Author: Thomas Rosenthal
Although the number of adult patients requiring mechanical ventilation (MV) declined from 2005 to 2011, approximately 9% of the 1,209,185 patients who were admitted to California community hospitals with community-acquired pneumonia (CAP) required invasive MV (IMV) within 48 hours of admission. That rate has remained relatively stable over the years (8.7% in 2005 vs. 8.9% in 2011).
Surprisingly, related research revealed that patients with prolonged IMV—or those with a tracheostomy—were less likely to be aged 80 years and older, although this age group was more likely to be admitted to an ICU with CAP. Elderly patients had lower odds of both prolonged IMV (odds ratio [OR], 0.53; 95% CI, 0.49-0.56) and tracheostomy (OR, 0.42; 95% CI, 0.38-0.46) compared with patients between 18 and 34 years of age.
Both studies were presented at the 2018 annual meeting of the Society of Critical Care Medicine (abstracts 650 and 1031, respectively).
In the second study, the researchers also found underlying interstitial lung disease was the comorbidity most strongly associated with prolonged IMV (OR, 1.78; 95% CI, 1.72-1.85), and stroke was most strongly associated with tracheostomy (OR, 2.19; 95% CI, 2.03-2.36).
The researchers surmised that the results are related to treatment decisions for elderly patients as well as a trend toward a quicker response to a CAP diagnosis. For elderly patients, it could be that some treatment options are foregone because of the patient’s advanced age. “We cannot completely account for why prolonged IMV and tracheostomy are less frequently applied with advancing age,” said lead author Paul Bergl, MD, a fellow in the Division of Pulmonary, Critical Care and Sleep Medicine and an assistant professor in general internal medicine at the Medical College of Wisconsin, in Milwaukee.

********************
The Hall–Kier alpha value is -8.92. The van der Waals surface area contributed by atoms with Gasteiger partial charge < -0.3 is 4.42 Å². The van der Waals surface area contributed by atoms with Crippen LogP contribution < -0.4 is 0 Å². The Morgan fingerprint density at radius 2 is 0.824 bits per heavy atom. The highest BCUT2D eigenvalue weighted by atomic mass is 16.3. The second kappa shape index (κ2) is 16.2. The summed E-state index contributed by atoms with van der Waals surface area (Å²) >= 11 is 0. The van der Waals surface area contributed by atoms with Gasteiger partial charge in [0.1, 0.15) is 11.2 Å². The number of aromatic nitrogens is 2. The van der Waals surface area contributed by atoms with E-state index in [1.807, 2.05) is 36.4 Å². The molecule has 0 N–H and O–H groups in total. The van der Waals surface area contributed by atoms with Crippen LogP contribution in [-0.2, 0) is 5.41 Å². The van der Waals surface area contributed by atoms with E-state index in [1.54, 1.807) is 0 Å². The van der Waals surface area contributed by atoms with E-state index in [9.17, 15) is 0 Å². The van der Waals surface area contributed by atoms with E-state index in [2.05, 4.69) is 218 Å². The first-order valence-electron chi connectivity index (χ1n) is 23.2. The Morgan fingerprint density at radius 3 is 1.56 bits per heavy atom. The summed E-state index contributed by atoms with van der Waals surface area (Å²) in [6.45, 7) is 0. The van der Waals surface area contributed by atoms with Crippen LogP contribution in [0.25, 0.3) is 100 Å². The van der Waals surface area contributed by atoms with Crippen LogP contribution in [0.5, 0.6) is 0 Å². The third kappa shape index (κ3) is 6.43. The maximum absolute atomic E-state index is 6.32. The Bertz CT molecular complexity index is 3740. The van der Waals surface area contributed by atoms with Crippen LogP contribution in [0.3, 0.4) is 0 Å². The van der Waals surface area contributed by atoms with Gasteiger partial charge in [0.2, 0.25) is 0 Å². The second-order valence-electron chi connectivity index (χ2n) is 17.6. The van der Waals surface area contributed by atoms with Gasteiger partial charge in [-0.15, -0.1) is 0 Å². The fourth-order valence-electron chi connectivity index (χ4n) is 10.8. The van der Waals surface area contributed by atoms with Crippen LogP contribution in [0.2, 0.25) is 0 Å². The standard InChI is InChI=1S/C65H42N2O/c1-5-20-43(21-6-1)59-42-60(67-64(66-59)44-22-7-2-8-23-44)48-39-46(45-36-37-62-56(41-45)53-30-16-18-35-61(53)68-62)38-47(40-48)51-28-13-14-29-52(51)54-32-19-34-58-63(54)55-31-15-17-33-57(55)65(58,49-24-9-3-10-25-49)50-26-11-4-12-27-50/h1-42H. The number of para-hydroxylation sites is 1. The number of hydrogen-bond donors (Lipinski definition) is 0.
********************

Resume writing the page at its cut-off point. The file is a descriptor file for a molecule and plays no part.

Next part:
Dr. Bergl said his research team suspected the systematic bias against providing IMV to older patients was because the elderly are less likely to survive prolonged IMV or find living with a tracheostomy acceptable. However, as outcomes for patients with severe CAP are improving, the question of providing prolonged IMV must include considerations of the patient and family, Dr. Bergl said.
“The finding that younger age is a risk factor for prolonged mechanical ventilation is surprising and unexpected,” said Ram Mohan Subramanian, MD, an associate professor of medicine and surgery and the medical director of liver transplantation at Emory University School of Medicine, in Atlanta, who was asked to comment. “As suggested by the authors, a potential explanation for their study’s findings is treatment limitations or systematic bias in caring for the elderly in this specific cohort of patients.
While advanced age may be affecting treatment options, education and awareness of CAP could be influencing speedy treatment. The decline in adjusted mortality and adjusted risk of requiring MV for CAP from 2005 to 2011 “may reflect improved recognition and prompt treatment of pneumonia-related sepsis and overall advances in critical care,” Dr. Bergl said.
“CAP is a frequent reason for hospital admission and the sixth most common cause of death in Western countries,” Dr. Bergl said. “About 50% of patients with CAP require ICU care.” In the elderly population, the death rate is 280 per 100,000 compared with 17 per 100,000 in the general population, he said.
“We have several reasons to believe outcomes from CAP are improving,” Dr. Bergl said. “There is general recognition that local, national and international sepsis campaigns have led to protocolized early sepsis care and have improved outcomes, which might be reflected in CAP outcomes.”
Dr. Bergl said, “There is also a growing interest and evolving landscape in the use of noninvasive positive pressure ventilation and heated humidified high-flow oxygen by nasal cannula in managing CAP patients. And finally, there is emerging evidence that corticosteroids reduce ICU utilization and mechanical ventilation in hospitalized patients with severe CAP.”